Warren Lucas

Psychological effect of acute creatine pre-workout supplementation induces performance improvement in resistance exercise



The purpose of this study was to test whether believed versus actual acute creatine ingestion impacted resistance exercise performance.


Fifteen male participants were required to complete four bouts of exercise consisting of three sets of squats and bench press exercises towards a 10 repetition maximum effort with 1min rests between exercise intervals. The average age of the participants was 21.9 years old.

Thirty minutes prior to each exercise bout, each participant received the following treatments in a randomized order: First, nothing (control); second, 0.3 g·kg−1 dextrose placebo, identified to participants as placebo; and third, 0.3 g·kg−1 dextrose, labeled as creatine (Cr- False); and fourth, 0.3 g·kg 20 −1 creatine, identified as creatine (Cr-True).

Comparisons of total exercise repetitions were performed statistically, and data was collected on the rate of perceived exertion (RPE) for each participant in the study.


Statistical results showed that significantly higher repetitions of both the squat exercise and bench press were performed for all treatments (placebo; Cr-True; Cr-False) when compared to no ingestion (control):

• In the squat exercise, significantly more repetitions were performed with Cr-True and Cr-False in comparison to control and placebo treatments.

• Using a Bayes Factor analyses, results supported the study hypothesis, thus favouring the positive effects for both creatine conditions (Cr-True; Cr-False) over the placebo for the squat exercise.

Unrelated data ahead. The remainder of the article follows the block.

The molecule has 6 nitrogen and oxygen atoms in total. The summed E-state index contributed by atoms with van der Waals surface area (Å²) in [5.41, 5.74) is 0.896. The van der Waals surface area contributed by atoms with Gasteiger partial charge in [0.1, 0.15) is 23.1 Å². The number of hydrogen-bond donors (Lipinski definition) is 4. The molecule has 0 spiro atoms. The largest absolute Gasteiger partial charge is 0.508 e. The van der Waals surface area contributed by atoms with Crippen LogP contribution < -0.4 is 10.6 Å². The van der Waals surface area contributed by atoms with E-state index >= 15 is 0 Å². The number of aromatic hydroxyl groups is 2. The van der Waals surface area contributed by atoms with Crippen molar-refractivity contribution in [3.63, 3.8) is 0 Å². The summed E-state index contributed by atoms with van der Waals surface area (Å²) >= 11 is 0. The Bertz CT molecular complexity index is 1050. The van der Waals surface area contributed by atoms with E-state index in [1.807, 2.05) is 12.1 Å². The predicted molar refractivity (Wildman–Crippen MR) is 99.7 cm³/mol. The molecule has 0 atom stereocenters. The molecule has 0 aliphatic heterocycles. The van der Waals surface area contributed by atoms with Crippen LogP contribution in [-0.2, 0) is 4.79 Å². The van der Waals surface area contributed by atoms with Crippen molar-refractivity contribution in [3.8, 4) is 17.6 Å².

• Additionally, statistical analysis reinforced that any applied pre-workout supplement enhances exercise performance, but the effect seems to be caused, or at least boosted, by the suggestion of a “powerful” intervention, as creatine ingestion. As such, the hypothesis of a psychological effect is considered true as researchers found a significantly lower RPE/number of repetition ratio in supplemented conditions, but especially supplemented or suggested to have received creatine, imparting the notion that the enhanced performance was accompanied, or associated, to a lower RPE. In other words, the rate of perceived exertion was found to be lower after creatine ingestion (whether Cr-True, Cr-False, or placebo).

• For squats, the suggestion of creatine supplementation seems to boost the exercise performance by psychological way, since Cr-False provided a significantly greater number of repetitions and lower RPE/ number of repetition ratio, when compared to placebo, despite the same pre-workout supplement (i.e. dextrose) offered in both conditions.


In conclusion, when subjects ingested both actual (Cr-True) and merely believed (Cr-False) pre-workout creatine, they performed a significantly higher volume of resistance exercise toward fatigue than when under a control condition. Ingestion of dextrose, identified to research participants as a placebo, also led to the completion of a slightly higher resistance exercise volume than a control condition.

Collectively, these data tells us that there are significant psychological influences on acute exercise performance and that the efficacy of acute supplement ingestion may be more attributable to belief (i.e. psychological effect) than physiological mechanisms.
Reference: Matheus S Aguiar, Rafael Pereira, Alexander J Koch & Marco Machado (2022) Psychological effect of acute creatine pre-workout supplementation induces performance improvement in resistance exercise, Research in Sports Medicine, DOI: 10.1080/15438627.2022.2090253
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